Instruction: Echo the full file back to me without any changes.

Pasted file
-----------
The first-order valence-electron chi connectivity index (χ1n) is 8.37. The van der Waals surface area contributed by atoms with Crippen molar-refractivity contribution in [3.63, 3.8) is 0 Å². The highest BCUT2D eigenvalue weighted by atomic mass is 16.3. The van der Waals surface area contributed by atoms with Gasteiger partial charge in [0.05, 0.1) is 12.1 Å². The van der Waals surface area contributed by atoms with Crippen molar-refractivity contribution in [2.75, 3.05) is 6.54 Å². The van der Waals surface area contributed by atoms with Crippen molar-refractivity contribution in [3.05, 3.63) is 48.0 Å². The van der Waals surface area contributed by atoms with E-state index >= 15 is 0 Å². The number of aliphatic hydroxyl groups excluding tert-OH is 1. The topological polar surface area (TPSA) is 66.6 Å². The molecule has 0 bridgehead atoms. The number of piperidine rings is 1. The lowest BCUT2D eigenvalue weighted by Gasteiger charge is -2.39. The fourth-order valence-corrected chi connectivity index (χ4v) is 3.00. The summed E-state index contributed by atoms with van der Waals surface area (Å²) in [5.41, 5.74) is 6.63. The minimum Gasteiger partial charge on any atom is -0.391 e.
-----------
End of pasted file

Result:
The first-order valence-electron chi connectivity index (χ1n) is 8.37. The van der Waals surface area contributed by atoms with Crippen molar-refractivity contribution in [3.63, 3.8) is 0 Å². The highest BCUT2D eigenvalue weighted by atomic mass is 16.3. The van der Waals surface area contributed by atoms with Gasteiger partial charge in [0.05, 0.1) is 12.1 Å². The van der Waals surface area contributed by atoms with Crippen molar-refractivity contribution in [2.75, 3.05) is 6.54 Å². The van der Waals surface area contributed by atoms with Crippen molar-refractivity contribution in [3.05, 3.63) is 48.0 Å². The van der Waals surface area contributed by atoms with E-state index >= 15 is 0 Å². The number of aliphatic hydroxyl groups excluding tert-OH is 1. The topological polar surface area (TPSA) is 66.6 Å². The molecule has 0 bridgehead atoms. The number of piperidine rings is 1. The lowest BCUT2D eigenvalue weighted by Gasteiger charge is -2.39. The fourth-order valence-corrected chi connectivity index (χ4v) is 3.00. The summed E-state index contributed by atoms with van der Waals surface area (Å²) in [5.41, 5.74) is 6.63. The minimum Gasteiger partial charge on any atom is -0.391 e.